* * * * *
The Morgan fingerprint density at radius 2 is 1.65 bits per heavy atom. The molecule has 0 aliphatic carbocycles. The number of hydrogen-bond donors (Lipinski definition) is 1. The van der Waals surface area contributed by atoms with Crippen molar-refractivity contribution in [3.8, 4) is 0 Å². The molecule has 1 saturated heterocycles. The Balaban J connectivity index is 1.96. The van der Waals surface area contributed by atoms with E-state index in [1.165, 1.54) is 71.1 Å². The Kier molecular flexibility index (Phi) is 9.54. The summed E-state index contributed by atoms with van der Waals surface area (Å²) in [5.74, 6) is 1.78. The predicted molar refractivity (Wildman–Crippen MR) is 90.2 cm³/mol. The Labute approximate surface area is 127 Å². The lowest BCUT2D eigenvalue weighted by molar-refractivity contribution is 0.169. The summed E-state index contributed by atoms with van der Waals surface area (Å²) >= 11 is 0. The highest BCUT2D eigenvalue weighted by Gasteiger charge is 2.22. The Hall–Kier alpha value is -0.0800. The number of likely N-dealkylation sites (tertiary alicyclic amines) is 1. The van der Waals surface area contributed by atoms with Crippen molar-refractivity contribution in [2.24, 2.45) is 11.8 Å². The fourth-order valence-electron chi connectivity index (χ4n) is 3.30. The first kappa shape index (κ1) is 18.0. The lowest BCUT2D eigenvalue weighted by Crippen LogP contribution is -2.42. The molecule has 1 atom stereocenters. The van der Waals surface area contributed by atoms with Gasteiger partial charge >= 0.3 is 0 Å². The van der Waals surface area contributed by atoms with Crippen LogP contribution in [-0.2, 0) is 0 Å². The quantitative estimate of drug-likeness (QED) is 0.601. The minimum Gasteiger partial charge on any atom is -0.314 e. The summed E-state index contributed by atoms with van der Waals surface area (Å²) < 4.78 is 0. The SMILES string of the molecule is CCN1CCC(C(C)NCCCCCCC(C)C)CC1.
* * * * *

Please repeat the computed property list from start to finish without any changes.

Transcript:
The Morgan fingerprint density at radius 2 is 1.65 bits per heavy atom. The molecule has 0 aliphatic carbocycles. The number of hydrogen-bond donors (Lipinski definition) is 1. The van der Waals surface area contributed by atoms with Crippen molar-refractivity contribution in [3.8, 4) is 0 Å². The molecule has 1 saturated heterocycles. The Balaban J connectivity index is 1.96. The van der Waals surface area contributed by atoms with E-state index in [1.165, 1.54) is 71.1 Å². The Kier molecular flexibility index (Phi) is 9.54. The summed E-state index contributed by atoms with van der Waals surface area (Å²) in [5.74, 6) is 1.78. The predicted molar refractivity (Wildman–Crippen MR) is 90.2 cm³/mol. The Labute approximate surface area is 127 Å². The lowest BCUT2D eigenvalue weighted by molar-refractivity contribution is 0.169. The summed E-state index contributed by atoms with van der Waals surface area (Å²) >= 11 is 0. The highest BCUT2D eigenvalue weighted by Gasteiger charge is 2.22. The Hall–Kier alpha value is -0.0800. The number of likely N-dealkylation sites (tertiary alicyclic amines) is 1. The van der Waals surface area contributed by atoms with Crippen molar-refractivity contribution in [2.24, 2.45) is 11.8 Å². The fourth-order valence-electron chi connectivity index (χ4n) is 3.30. The first kappa shape index (κ1) is 18.0. The lowest BCUT2D eigenvalue weighted by Crippen LogP contribution is -2.42. The molecule has 1 atom stereocenters. The van der Waals surface area contributed by atoms with Gasteiger partial charge >= 0.3 is 0 Å². The van der Waals surface area contributed by atoms with Crippen LogP contribution in [-0.2, 0) is 0 Å². The quantitative estimate of drug-likeness (QED) is 0.601. The minimum Gasteiger partial charge on any atom is -0.314 e. The summed E-state index contributed by atoms with van der Waals surface area (Å²) < 4.78 is 0. The SMILES string of the molecule is CCN1CCC(C(C)NCCCCCCC(C)C)CC1.